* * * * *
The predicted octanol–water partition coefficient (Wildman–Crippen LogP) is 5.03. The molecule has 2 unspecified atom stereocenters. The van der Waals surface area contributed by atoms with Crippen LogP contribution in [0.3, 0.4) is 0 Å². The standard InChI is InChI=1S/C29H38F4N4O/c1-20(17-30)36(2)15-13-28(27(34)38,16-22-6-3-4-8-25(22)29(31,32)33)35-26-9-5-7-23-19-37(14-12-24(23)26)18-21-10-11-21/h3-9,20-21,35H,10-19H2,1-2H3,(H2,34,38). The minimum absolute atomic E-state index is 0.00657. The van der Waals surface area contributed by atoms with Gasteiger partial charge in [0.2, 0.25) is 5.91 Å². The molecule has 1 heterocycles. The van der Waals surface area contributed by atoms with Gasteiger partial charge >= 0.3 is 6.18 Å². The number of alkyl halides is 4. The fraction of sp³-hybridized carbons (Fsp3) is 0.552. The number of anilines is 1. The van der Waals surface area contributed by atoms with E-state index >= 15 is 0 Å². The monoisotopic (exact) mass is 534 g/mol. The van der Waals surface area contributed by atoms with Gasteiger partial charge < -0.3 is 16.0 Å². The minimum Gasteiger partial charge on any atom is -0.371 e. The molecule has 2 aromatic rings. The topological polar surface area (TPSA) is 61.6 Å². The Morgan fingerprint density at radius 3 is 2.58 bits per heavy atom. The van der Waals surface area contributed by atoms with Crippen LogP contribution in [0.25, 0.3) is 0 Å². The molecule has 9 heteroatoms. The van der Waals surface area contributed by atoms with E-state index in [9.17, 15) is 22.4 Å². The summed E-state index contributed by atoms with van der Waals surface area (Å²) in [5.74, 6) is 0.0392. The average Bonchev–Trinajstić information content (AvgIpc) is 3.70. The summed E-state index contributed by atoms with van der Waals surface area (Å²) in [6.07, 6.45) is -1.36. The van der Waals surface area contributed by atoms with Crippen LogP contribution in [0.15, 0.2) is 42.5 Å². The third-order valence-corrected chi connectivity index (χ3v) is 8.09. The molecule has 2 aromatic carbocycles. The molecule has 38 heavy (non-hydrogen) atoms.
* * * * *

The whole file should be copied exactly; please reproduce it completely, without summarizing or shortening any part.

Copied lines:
The predicted octanol–water partition coefficient (Wildman–Crippen LogP) is 5.03. The molecule has 2 unspecified atom stereocenters. The van der Waals surface area contributed by atoms with Crippen LogP contribution in [0.3, 0.4) is 0 Å². The standard InChI is InChI=1S/C29H38F4N4O/c1-20(17-30)36(2)15-13-28(27(34)38,16-22-6-3-4-8-25(22)29(31,32)33)35-26-9-5-7-23-19-37(14-12-24(23)26)18-21-10-11-21/h3-9,20-21,35H,10-19H2,1-2H3,(H2,34,38). The minimum absolute atomic E-state index is 0.00657. The van der Waals surface area contributed by atoms with Gasteiger partial charge in [0.2, 0.25) is 5.91 Å². The molecule has 1 heterocycles. The van der Waals surface area contributed by atoms with Gasteiger partial charge >= 0.3 is 6.18 Å². The number of alkyl halides is 4. The fraction of sp³-hybridized carbons (Fsp3) is 0.552. The number of anilines is 1. The van der Waals surface area contributed by atoms with E-state index >= 15 is 0 Å². The monoisotopic (exact) mass is 534 g/mol. The van der Waals surface area contributed by atoms with Gasteiger partial charge < -0.3 is 16.0 Å². The minimum Gasteiger partial charge on any atom is -0.371 e. The molecule has 2 aromatic rings. The topological polar surface area (TPSA) is 61.6 Å². The Morgan fingerprint density at radius 3 is 2.58 bits per heavy atom. The van der Waals surface area contributed by atoms with Crippen LogP contribution in [0.25, 0.3) is 0 Å². The molecule has 9 heteroatoms. The van der Waals surface area contributed by atoms with E-state index in [9.17, 15) is 22.4 Å². The summed E-state index contributed by atoms with van der Waals surface area (Å²) in [5.74, 6) is 0.0392. The average Bonchev–Trinajstić information content (AvgIpc) is 3.70. The summed E-state index contributed by atoms with van der Waals surface area (Å²) in [6.07, 6.45) is -1.36. The van der Waals surface area contributed by atoms with Crippen LogP contribution in [0.15, 0.2) is 42.5 Å². The third-order valence-corrected chi connectivity index (χ3v) is 8.09. The molecule has 2 aromatic carbocycles. The molecule has 38 heavy (non-hydrogen) atoms.